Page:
Prevent SQL injection in your ORM

By André Jaenisch on 17.01.2023. About 1 minute reading time. This text is estimated to be very confusing to understand.

I was browsing the Snyk Vulnerability database the other day to see
whether I could find some incidents that I could learn from. I was
surprised to see an SQL injection flagged as introduced that
referred to a fix in 2018.

Now, this project called nodebatis appears to be a Chinese
ORM that focusses solely on MySQL. I like those patterns myself because it
saves me from maintaining SQL. The tradeoff here is the lack of optimisations.

SQL is often used with relational databases to insert data into or pull
information out of those databases. Very powerful but not everybody’s darling.

The challenge here is the handling of input from outside the application (say,
via a web form) that needs some validation because a bad actor might be able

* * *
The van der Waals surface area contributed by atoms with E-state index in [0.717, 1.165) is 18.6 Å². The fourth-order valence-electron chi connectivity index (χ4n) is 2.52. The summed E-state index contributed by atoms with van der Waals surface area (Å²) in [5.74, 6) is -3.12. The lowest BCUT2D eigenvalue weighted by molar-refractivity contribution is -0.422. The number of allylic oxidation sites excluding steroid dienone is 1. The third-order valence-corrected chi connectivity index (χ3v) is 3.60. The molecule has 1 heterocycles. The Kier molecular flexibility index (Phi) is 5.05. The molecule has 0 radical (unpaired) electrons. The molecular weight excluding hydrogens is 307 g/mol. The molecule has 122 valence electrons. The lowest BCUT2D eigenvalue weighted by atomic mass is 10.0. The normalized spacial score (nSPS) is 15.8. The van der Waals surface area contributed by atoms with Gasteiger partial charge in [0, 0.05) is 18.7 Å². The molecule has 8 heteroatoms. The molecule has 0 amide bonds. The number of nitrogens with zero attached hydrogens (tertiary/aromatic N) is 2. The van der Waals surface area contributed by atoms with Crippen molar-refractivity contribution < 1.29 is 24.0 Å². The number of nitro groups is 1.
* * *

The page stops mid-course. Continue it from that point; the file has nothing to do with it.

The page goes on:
to either query more information that you intended to - or wreak havoc.
If you haven’t heard of Exploits of a Mom I encourage you to take a
look at it. I’ll wait.

Back? Great!

Now, studying the commit fixing this SQL injection introduced me to
another package called sqlstring. This does some replacement on
strings to sanitize data.

Speaking of, if you are curious on how SQL injection could look like I can
point you towards big list of naughty strings which have some examples.
Be aware that it could destroy data, so don’t use it on a production database!
You have been warned.

Do you use an ORM? Have you looked whether it is safe against injection attacks?
This blog receives WebMentions, so link to it and I will notice.

If you want me to take a look at your ORM, drop me a line.